According to traditional Chinese medicine, the cause of restless leg syndrome is heat in the Heart causing your spirit to become agitated. The end result is that you experience restlessness when trying to sleep.
The following "statements of fact" supports this idea. All of the big words on this page come from one of a few classic texts in Chinese medicine that date back to the time of Christ. Perhaps that's why some of us call the "Huang Di Nei Jing" the "bible" of traditional Chinese medicine.
In TCM, certain organs store stuff. In biomedicine things like nutrients are stored in fat cells. In Chinese medicine the Shen is stored in the Heart. The Shen is the Spirit. That can suggest something holy and eternal, but clinically speaking it also applies to your personality, demeanor, memories and certain cognitive functions. This spirit is stored in the Heart. In biomedicine, they'd put most of these "spirit" functions into the brain and/or central nervous system.
In TCM, each organ is hypersensitive to one unique type of weather. In the case of the Heart, it loves to feel warm, but hates to feel hot. When it feels hot, the spirit that it stores can become restless. "Five element theory" describes the different environmental factors that effect the organs in the body according to this theoretical tradition.
According to the theory of Zang-Fu (which essentially translates to "internal organs") the Kidneys are the source of yin and yang in the body. Yin is body fluids and cooling mechanisms in this context. Yang is metabolic heat for this discussion. When Kidney yin is deficient, the body can get hot giving rise to hot flashes and night sweats. This is something like when your car's radiator is low on fluid, the car can overheat. This doesn't happen because the engine is running too hot, but because the radiator yin, or fluid is deficient.
Because the Kidneys are the source of Yin, when the Kidneys get dry, the Heart gets dry also. When the Heart gets dry, the spirit that is stored in the Heart has nothing to anchor it down as the Heart yin generally does. I can't quite think of a good analogy for this. Needless to say, the spirit as a substance is light and airy. One of the jobs of the yin of the Heart is to give the spirit a nice moist place to reside. When that moisture is deficient, the spirit becomes flighty, fidgety, and a little bit over dramatic. Other symptoms of Heart yin deficiency include panic attacks, heart palpitations, anxiety, and insomnia.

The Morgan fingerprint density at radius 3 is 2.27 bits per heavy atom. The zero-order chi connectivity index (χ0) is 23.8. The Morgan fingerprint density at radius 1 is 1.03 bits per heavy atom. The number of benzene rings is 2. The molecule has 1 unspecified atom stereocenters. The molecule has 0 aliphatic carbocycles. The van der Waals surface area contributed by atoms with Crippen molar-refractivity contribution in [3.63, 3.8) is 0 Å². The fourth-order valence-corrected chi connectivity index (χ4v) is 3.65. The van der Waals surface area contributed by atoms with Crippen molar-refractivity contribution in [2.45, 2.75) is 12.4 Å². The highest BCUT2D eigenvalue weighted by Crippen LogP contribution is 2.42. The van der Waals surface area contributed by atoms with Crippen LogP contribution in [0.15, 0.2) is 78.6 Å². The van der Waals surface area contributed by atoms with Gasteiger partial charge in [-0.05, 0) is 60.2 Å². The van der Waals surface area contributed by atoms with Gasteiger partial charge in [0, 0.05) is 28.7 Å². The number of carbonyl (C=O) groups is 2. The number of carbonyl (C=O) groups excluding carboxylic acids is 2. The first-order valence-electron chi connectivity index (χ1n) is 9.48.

Back to the radiator fluid causing the car to overheat. When the body gets hot because of its lack of cooling mechanisms, that heat will rise in the body to the Heart where it agitates the spirit and causes restlessness. Between this mechanism and the Heart yin unable to anchor the spirit, it can become a real problem emotionally and physically.
When the Kidney yin is deficient all the other organs that rely on body fluids for their balanced function become dry. Most often, it is the Liver that suffers first from the Kidney yin deficiency.
Just like the Heart can get too hot when there aren't enough fluids to cool it, the Liver too can generate some problems when it gets dry. The problem it causes is called internal wind. Internal wind makes our hands, feet, or other structures shake and tremble. Biomedicine would described these things mostly in neurological terms (nocturnal myoclonus). Internal wind can look like anything from a tic in your eyelid, to periodic limb movement disorder (which often arises with restless legs), to some forms of epileptic seizures.
Please do not assume that if you have PLMD that you need to be treated for epilepsy. This is wrong even though there are some similarities according to TCM theory. Periodic limb movement disorder (PLMD) is characterized by involuntary leg twitching or jerking movements during sleep that typically occur every 10 to 60 seconds, sometimes throughout the night. This is the official descriptino of PLMD, however some patients report also that these twitching muscles are not limited to the limbs, but can arise in the abdomen among other locations.
So why does Kidney yin become deficient? There are a few causes. If you recently had a high fever and your urine is now looking darker than usual, you're dehydrated. Drink more fluids, take some herbs if you want for your yin, you'll get over it. However there is another cause for a Kidney yin deficiency. This cause is called Kidney jing deficiency. Jing is sometimes translated as "essence". You may recall that the Heart stores the shen. Well, the Kidneys store the jing. Jing has a number of functions. One of which is to stimulate periods of growth in our lives. For instance, when your reproductive organs start to mature this is moderated by the Kidney jing. Menopause is timed by the jing too. This jing is also the precursor to Kidney yin. So, a jing deficiency can cause a yin deficiency.
This is why restless leg syndrome has a tendency to effect the elderly more than the young. It is because their jing is naturally being used up, so they develop a deficiency of yin causing all of the issues that have been described above.
Kidney jing comes mostly from our parents, and it is passed on to our children. If our parents have a tendency toward jing deficiency, it is likely that we will too. Because as we get older we have less jing, the issue of children with a jing deficiency increases with age. According to TCM, this is why some birth defects favor the children of parents who are older such as Down's syndrome.
A family history of RLS is seen in approximately 50 percent of such cases, suggesting a genetic form of the disorder. People with familial RLS tend to be younger when symptoms start and have a slower progression of the condition. This supports the idea that RLS comes due to a jing deficiency. If you get it from your parents, it will arise earlier in life. If you are just naturally running out of jing (as we all do) it'll show up later in life.